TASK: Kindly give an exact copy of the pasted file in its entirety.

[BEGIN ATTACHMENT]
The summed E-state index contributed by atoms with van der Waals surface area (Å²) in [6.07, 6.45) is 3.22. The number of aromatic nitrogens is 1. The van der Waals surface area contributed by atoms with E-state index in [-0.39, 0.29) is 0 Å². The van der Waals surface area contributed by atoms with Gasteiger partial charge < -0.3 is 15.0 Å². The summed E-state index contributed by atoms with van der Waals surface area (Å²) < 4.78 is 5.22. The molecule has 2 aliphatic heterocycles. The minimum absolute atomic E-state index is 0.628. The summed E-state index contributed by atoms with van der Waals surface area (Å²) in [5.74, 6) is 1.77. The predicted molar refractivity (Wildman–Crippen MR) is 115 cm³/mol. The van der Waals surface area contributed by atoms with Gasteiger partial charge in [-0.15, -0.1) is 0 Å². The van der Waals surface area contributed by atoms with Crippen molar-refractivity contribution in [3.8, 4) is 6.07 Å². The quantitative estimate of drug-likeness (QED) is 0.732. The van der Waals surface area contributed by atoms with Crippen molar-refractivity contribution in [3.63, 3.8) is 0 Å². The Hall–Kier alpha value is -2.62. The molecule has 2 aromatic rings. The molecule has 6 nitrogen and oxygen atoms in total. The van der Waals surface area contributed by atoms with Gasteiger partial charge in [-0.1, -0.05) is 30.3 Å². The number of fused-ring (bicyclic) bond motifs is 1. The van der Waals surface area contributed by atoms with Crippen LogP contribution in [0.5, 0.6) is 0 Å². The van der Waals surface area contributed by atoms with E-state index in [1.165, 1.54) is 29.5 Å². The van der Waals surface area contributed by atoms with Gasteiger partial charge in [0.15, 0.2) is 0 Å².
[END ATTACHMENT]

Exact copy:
The summed E-state index contributed by atoms with van der Waals surface area (Å²) in [6.07, 6.45) is 3.22. The number of aromatic nitrogens is 1. The van der Waals surface area contributed by atoms with E-state index in [-0.39, 0.29) is 0 Å². The van der Waals surface area contributed by atoms with Gasteiger partial charge < -0.3 is 15.0 Å². The summed E-state index contributed by atoms with van der Waals surface area (Å²) < 4.78 is 5.22. The molecule has 2 aliphatic heterocycles. The minimum absolute atomic E-state index is 0.628. The summed E-state index contributed by atoms with van der Waals surface area (Å²) in [5.74, 6) is 1.77. The predicted molar refractivity (Wildman–Crippen MR) is 115 cm³/mol. The van der Waals surface area contributed by atoms with Gasteiger partial charge in [-0.15, -0.1) is 0 Å². The van der Waals surface area contributed by atoms with Crippen molar-refractivity contribution in [3.8, 4) is 6.07 Å². The quantitative estimate of drug-likeness (QED) is 0.732. The van der Waals surface area contributed by atoms with Crippen molar-refractivity contribution in [3.63, 3.8) is 0 Å². The Hall–Kier alpha value is -2.62. The molecule has 2 aromatic rings. The molecule has 6 nitrogen and oxygen atoms in total. The van der Waals surface area contributed by atoms with Gasteiger partial charge in [-0.1, -0.05) is 30.3 Å². The number of fused-ring (bicyclic) bond motifs is 1. The van der Waals surface area contributed by atoms with Crippen LogP contribution in [0.5, 0.6) is 0 Å². The van der Waals surface area contributed by atoms with E-state index in [1.165, 1.54) is 29.5 Å². The van der Waals surface area contributed by atoms with Gasteiger partial charge in [0.15, 0.2) is 0 Å².